Giant Robot asks for your help

This article was originally on a blog post platform and may be missing photos, graphics or links. See About archive blog posts.

I remember when Giant Robot magazine was born in 1994, a scrappy little black and white ‘zine. The early- to mid- 90s were a great time for magazines, but almost all of them -- including the one I worked on -- folded long ago.

Not Giant Robot. Its focus on Asian American and Asian crossover culture, both pop and underground, made it increasingly popular. It quickly went glossy, becoming a fantastic showcase for new artists working in a variety of media. Its celebration of toys, T-shirts, books and art compelled it to go retail, opening brick and mortar shops in Los Angeles, San Francisco and New York. Next to one store, on Sawtelle Boulevard in West L.A., they even opened a diner, GR/eats.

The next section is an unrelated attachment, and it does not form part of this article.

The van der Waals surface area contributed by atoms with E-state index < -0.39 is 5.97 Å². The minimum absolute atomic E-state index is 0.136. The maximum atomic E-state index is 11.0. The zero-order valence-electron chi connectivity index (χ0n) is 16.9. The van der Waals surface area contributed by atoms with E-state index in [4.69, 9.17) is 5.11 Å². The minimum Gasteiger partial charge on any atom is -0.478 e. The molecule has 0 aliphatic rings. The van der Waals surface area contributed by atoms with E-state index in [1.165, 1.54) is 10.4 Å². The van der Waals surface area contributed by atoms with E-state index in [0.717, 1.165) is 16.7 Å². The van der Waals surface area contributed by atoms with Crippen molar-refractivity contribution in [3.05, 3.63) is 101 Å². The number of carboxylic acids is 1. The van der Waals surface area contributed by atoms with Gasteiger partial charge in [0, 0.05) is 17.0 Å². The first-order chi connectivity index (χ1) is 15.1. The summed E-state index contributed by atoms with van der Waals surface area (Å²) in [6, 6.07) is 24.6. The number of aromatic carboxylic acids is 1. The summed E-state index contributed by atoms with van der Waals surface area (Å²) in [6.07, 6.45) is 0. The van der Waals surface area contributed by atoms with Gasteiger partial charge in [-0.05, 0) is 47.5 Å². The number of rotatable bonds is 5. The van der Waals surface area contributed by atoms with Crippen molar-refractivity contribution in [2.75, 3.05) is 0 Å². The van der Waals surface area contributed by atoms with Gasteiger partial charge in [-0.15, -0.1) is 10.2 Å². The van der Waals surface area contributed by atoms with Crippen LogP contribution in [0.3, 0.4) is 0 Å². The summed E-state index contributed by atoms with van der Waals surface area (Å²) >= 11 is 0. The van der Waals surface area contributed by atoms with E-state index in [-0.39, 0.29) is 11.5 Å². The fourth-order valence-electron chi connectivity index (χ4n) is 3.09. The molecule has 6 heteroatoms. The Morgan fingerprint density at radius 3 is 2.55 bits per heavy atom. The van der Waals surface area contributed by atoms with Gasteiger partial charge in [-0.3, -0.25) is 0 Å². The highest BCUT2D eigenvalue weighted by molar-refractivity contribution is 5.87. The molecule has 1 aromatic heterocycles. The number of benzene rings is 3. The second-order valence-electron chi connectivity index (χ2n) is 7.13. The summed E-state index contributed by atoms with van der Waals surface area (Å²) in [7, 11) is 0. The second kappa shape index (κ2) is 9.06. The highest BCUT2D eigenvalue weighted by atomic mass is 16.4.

But the magazine, which is the lifeblood of Giant Robot, is in trouble. Our economic slump has hit it from all sides:

In addition to several distributors cutting out small press or folding altogether, paper has become more expensive and postage has skyrocketed exponentially. And while there has also been the support of loyal advertisers, the middle class of supporters has dropped, creating peaks and valleys in income that force us to live issue to issue. Complicating matters, store revenues and art show sales have suffered along with the economy, depriving the magazine of resources that allowed it to operate freely and thrive without the benefit or constraints of being part of a large publishing house....We have done the math, and an infusion of $60,000 (hopefully more) will ensure another year of full, unfettered operation with no strings attached to a shifting media paradigm, advertising climate, sketchy distributors, and the economy -- each of which we are not ignoring but addressing straight-on. In concert with the other measures (not to mention the realignment and recovery of our shops), we feel that Giant Robot’s future and its continuing impact of society will be secure.


Longtime editors Erik Nakamura and Martin Wong ask for help in the video above. Many donor levels come with prints, books or original art -- and one comes with a GR/eats free lunch.

-- Carolyn Kellogg